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      Short Term Effect of Corona Virus Diseases Vaccine on the Menstrual Cycles


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          The latest threat to world health is coronavirus disease-2019 (COVID-19), and the exact death rate of SARS-CoV-2 infection is still to be explored and varies widely throughout the world. Inactivated virus vaccines, recombinant viral vaccines, subunit vaccines, DNA vaccines, and attenuated vaccinations have all been investigated in the hunt for an optimal SARS-CoV vaccine. Some women had menstrual abnormalities after immunisation, including heavy menstrual bleeding (menorrhagia), frequent bleeding (metrorrhagia/polymenorrhea), and postmenopausal haemorrhage. Vaccine-induced thrombocytopenia might be one of the underlying reasons.


          The aim to carry out this study was to survey by recruiting the female participants who were vaccinated with one or two shots of the available vaccine and observe short-term menstrual changes.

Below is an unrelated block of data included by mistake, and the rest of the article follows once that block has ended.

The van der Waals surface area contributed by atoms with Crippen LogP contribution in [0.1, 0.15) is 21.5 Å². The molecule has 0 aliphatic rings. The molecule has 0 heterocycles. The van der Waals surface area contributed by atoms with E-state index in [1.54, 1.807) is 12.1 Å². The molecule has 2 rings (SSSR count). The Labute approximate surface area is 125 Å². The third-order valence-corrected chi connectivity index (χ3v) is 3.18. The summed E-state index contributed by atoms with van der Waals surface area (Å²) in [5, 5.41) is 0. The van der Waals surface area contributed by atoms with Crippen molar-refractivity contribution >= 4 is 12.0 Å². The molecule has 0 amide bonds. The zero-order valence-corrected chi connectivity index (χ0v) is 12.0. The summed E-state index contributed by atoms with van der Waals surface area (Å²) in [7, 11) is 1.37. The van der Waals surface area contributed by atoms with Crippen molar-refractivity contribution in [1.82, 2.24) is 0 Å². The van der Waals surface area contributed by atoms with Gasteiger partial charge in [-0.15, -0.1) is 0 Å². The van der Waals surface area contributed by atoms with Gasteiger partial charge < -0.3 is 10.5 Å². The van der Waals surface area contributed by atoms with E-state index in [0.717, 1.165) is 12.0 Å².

Patients and Methods

          This web-based survey cross-sectional study included women who were above 18 years, had the vaccine at least one month (one menstrual period) before participating in the study, had access to social media platforms and were willing to take part in the study. Women were excluded if, at the time of the study, they were pregnant or had amenorrhea of more than 6 months.


          Analysing the menstrual flow more, we saw that 24.5% of the patients had increased flow, while 15.5% had reduced flow which for both changes in the flow, the p-value was 0.017. However, 23.65 showed delayed periods, and 51.6% showed no changes. The changes in the timing were significant, indicating a p-value of 0.008. The study will be a significant contribution to the literature as this pandemic is new, and the vaccination against COVID-19 is still in the trial phase.


          We observed in our study that there was a change in the menstruation timings and flow after vaccination. However, further longitudinal studies are needed to conclude the impact of the COVID-19 vaccine on the menstruation cycle.

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          Most cited references26

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          Genomic characterisation and epidemiology of 2019 novel coronavirus: implications for virus origins and receptor binding